“Dude, you gotta watch My Hero Accademia!” I heard this phrase just about every day for the first two months of 2020. The person saying it? A co-worker, friend, and anime lover. I’m a lapsed fan of Japanese animation myself, having checked out around the early turn of the century after Cowboy Bebop finished its run. You can’t improve on perfection, so I just kind of rolled my eyes at my friend’s incessance, “Sure, sure, Nick.”
Then the pandemic happened.
I suddenly had plenty of time on my hands. I put on the first episode of the five season strong (and still going) tv series and…I wasn’t impressed. Episode two, though, was much better and before I knew it, I was hooked on the antics of Izuku Midoriya and his classmates as they trained in a specialized hero school to become superheroes in a world where 80% of the population has developed “quirks” or unique superpowers. (And when I say unique, I mean unique: One dude controls fabric. Another has tape that comes out of his elbows. Yet another is half frog. Etc.)
It’s a popular show both in Japan and the U.S., so here we are with a third theatrical movie based on the anime, My Hero Accademia: World Heroes’ Mission. (Anime titles can be a mouthful). Even as a nascent fan of the series, I’ve seen the first two movies already and was excited to review this new one. So, how does it stack up? Par for the course. If you’re already a fan of the series, you shouldn’t be disappointed. If you don’t know a Deku from a Best Jeanist, this probably isn’t the place to start, or is it?
If you have seen the earlier films, you probably should know what to expect from this one. A previously unmentioned villain shows up and is more powerful than any other foe our hero, the green haired, giant-hearted Izuku, who’s obsessed with becoming the world’s number one hero because he wants to help people, has ever gone up against. Unlike the series, whose villains rarely, if ever, are fully defeated, even at the end of several episode arcs, these uber-powerful villains are dispatched and forgotten by the film’s end. To be honest, I can’t even remember what the villains of the first two movies looked like and what their deal was. I think a dude turned into a giant, robot clock monster thing in the first one, all metal gears and wires attacking our heroes? I’m not sure anymore.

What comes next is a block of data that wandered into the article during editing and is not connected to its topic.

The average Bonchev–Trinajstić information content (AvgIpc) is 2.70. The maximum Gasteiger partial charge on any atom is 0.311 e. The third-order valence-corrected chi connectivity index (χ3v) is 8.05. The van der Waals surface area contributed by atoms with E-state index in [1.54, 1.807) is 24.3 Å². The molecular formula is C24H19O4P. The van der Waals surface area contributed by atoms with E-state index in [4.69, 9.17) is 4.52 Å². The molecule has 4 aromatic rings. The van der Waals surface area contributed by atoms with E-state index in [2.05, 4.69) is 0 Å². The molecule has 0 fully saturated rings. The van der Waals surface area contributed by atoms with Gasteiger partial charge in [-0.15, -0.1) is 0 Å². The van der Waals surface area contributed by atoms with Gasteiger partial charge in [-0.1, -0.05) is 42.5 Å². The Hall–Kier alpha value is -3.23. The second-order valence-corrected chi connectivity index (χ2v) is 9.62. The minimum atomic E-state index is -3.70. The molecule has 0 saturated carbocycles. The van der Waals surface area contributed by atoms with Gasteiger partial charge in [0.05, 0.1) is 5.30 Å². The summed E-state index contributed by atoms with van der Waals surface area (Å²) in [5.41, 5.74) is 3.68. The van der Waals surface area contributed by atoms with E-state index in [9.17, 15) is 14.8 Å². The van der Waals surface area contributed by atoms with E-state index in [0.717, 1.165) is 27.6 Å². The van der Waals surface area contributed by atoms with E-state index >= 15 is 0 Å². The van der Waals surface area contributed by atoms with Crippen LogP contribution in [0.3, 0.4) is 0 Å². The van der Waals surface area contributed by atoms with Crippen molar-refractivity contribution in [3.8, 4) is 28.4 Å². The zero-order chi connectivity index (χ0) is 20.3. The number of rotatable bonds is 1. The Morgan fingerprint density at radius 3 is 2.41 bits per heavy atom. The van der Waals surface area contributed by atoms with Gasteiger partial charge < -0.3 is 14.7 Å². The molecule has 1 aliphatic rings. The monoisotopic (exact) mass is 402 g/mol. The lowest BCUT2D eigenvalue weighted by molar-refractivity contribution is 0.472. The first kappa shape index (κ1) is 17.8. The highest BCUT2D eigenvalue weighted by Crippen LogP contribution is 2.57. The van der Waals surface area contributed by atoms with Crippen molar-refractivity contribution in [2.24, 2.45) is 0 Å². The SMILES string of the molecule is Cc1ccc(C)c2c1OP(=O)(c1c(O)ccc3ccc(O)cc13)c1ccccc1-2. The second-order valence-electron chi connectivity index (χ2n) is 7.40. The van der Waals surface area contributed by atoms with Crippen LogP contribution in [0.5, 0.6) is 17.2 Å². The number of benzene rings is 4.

The villain this time around may kick around a bit longer in the old noggin, if just because of his blue skin, wild outfit–a robe dotted with iridescent mirrors–and name: Flect Turn. (Speaking of mouthfuls…). Flect wants to rid the world of people with quirks, though, ironically, he himself is a quirk-er. Using some doomsday theory as an excuse, Flect releases a chemical agent that only harms those with superpowers. Underneath his far-fetched reasoning for doing this (something about people with quirks possibly bringing about the end of the world, or something) he actually has a much more personal rationale for his actions. And that’s what makes him stand out a little more also. Like the motives of the best ubervillains, Flect’s is kind of understandable on the one hand, while selfish, myopic and monstrous on the other. I’ll let you discover what that reason is for yourselves, but I liked the simplicity and straightforwardness of it.
Izuku, meanwhile, now an intern for a top hero agency, scours the countryside, along with just about every superhero around the world, for Flect. Through some convenient mix-ups and energetic chase scenes, Izuku somehow ends up on the run from the police along with a new character: the young, seemingly ne’er-do-well, Rody Soul, a disenchanted teen, raising his younger siblings by himself in the slums. Like many a story in the Hero universe, this cynical character is eventually won over by the selfless, (insanely) driven Izuku, and comes to see life through the hero’s rose-tinted glasses.
Come to think of it, maybe this isn’t the worst place for a My Hero Accademia noob to start. With these new characters supplanting the need for too much previous knowledge of the show and its characters, a newcomer could, theoretically, start with this third movie. It’s certainly exciting enough with several well-done action sequences sprinkled liberally throughout and a fun musical montage that shows the strengthening friendship between Izuku and Rody. And even if some things aren’t diligently explained because you’re expected to know by this point, it’s still going to be clear enough who the good guys and the bad guys are and why they’re doing what they’re doing. True, some things might not mean much to the uninitiated–such as the trio of fan favorite characters that team up in the finale– but there shouldn’t be outright confusion.
And whether you’re familiar with the world or not, it’s still a nicely animated movie. Now, it’s not on the eye-popping level of an Akira or Spirited Away, but it sure has its moments. A late action sequence stands out because it attempts the animated version of a “oner,” as the “camera” swoops from one character to another doing their hero thing with seemingly no edits in between. What’s cool is that it looks like traditional rather than obvious computer animation. The background designs are simplified, almost becoming line drawings, so that they can rotate into different angles in front of the camera as it glides through the action.
If you’re an action fan, an anime fan, or just want to see something different, I recommend (*deep breath*) My Hero Accademia: World Heroes’ Mission. For me, it was a welcome return to a bunch of characters I’ve become quite fond of. And frankly, Izuku Midoriya’s unwavering optimism was a welcome sunny balm to a depressingly rainy weekend. So, whether you are a My Hero novice or expert, an anime connoisseur or neophyte, give this one a shot.
Oh, and thanks, Nick. You were right.